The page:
This all began to change when I was a novice and something monumental happened in the Catholic Church. That was the Second Vatican Council which turned the Church upside down including religious life. The Council produced sixteen documents and one of the most important was the one on the Church - possibly the first time the Catholic Church had reflected on itself without being on the defensive. One of the most important chapters of that document was entitled 'The Universal Call to Holiness' which suggested that there was only one vocation within the christian community and that was the call to holiness. This stemmed from our baptism and no-one was called to be holier than anyone else. Christians live out that call in different ways - through marriage, the single life, their chosen profession, religious life or whatever. Religious life was not special or better, just different. In a sense religious fell from their pedestals at that moment.
Another document from the Council was about religious life and we were asked to go back to our foundations and to reflect on how to live out that original vision in the contemporary world. We realised there was no need to separate ourselves from our neighbours, live in large institutions, have a name different from that given at baptism, wear clothes that were more medieval than modern. We started to dress normally, live in ordinary neighbourhoods, be part of society. What didn't change were the vows we lived by - poverty, chastity and obedience and our commitment to prayer and meditation, living a spiritual life and community support - and our ministries by which we served the world and tried to make it a better place to live, though these became less institutionalised.
Not all religions have a tradition of religious or monastic life or even understand it. I have found that Muslims, in particular, have often asked me about it but they can understand making God the centre of one's life. While Islam doesn't have the institution of religious life, Sufi brotherhoods traditionally took vows of poverty and celibacy. There have also been individual mystics like Rabi'a al- 'Adawiyya al- Qaysiyya who refused marriage to devote herself completely to God. Buddhism is perhaps the religion that is most associated with monasticism. When Siddartha Gautama the Buddha set up his sangha he set it up as a monastic community though lay people could be associated with it. Most Buddhists I know are attached to a monastic community and have a monk as their teacher. Buddhists and Catholic monastics have a lot in common and for decades now there has been a very fruitful intermonastic dialogue with monks and nuns visiting and following the way of life in eachother's monasteries. In fact this intermonastic dialogue is the foundation for the interreligious dialogue now carried out by the Catholic Church and significant figures such as Thomas Merton have been part of it. This kind of dialogue allows for a sharing of experience and I've had a little taste of it in the years I've spent in dialogue with my good friend Ani Lhamo of Samye Ling Tibetan Monastery here in Scotland. Our dialogue was not as formal as some others but for over ten years we brought together Buddhists and Christians to share our faith at a more personal level than some dialogues are able to do. One of my happiest memories is of a week spent with Ani Lhamo on Iona where the sun shone and we spent hours sharing our story with eachother. In spite of differences in belief we both felt the same attraction to the spiritual life which motivated us to make a full time commitment to it. It felt as though we were in touch with the same reality even though we used a different religious language.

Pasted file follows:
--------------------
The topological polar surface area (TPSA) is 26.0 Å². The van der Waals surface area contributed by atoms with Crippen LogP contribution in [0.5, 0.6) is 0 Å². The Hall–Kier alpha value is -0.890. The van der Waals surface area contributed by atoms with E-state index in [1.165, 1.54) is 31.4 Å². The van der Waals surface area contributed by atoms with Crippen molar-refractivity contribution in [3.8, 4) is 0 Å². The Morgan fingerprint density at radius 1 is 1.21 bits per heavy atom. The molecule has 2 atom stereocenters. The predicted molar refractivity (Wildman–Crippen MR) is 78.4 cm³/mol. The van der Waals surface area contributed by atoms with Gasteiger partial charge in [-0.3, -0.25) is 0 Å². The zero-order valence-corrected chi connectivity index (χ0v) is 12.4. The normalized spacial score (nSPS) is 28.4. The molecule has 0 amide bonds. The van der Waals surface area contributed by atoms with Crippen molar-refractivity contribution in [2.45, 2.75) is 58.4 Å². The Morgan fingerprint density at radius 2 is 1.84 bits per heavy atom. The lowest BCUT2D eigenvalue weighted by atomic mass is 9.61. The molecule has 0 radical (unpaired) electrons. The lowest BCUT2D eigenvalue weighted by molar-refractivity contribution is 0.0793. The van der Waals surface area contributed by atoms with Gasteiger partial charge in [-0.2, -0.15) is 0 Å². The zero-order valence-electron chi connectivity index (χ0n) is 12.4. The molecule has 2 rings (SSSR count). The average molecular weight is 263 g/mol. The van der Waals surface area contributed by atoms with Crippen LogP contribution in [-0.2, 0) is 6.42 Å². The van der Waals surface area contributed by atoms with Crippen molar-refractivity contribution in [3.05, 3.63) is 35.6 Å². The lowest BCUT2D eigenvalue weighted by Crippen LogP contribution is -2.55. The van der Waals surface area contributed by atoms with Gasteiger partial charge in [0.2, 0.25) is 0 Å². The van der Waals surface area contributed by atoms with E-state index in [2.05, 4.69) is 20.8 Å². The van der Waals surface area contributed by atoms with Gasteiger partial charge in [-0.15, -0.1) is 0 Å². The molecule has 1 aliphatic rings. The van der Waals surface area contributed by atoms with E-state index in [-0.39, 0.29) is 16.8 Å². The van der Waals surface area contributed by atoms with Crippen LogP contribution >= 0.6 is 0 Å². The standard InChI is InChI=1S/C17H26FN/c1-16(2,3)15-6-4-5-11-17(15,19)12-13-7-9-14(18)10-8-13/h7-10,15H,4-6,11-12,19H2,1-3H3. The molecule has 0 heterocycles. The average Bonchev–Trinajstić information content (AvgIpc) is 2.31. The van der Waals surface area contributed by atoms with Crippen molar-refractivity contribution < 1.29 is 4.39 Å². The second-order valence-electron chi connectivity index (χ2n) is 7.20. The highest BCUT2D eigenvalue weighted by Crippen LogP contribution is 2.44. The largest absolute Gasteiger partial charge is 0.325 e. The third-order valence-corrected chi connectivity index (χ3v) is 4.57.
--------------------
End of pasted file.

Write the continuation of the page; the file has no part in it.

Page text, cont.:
There are many religious involved in dialogue - not just the formal monastic kind but the dialogue of living and serving people of all faiths and none. Some of them like the monks of Tibhirine have done so at the cost of their lives and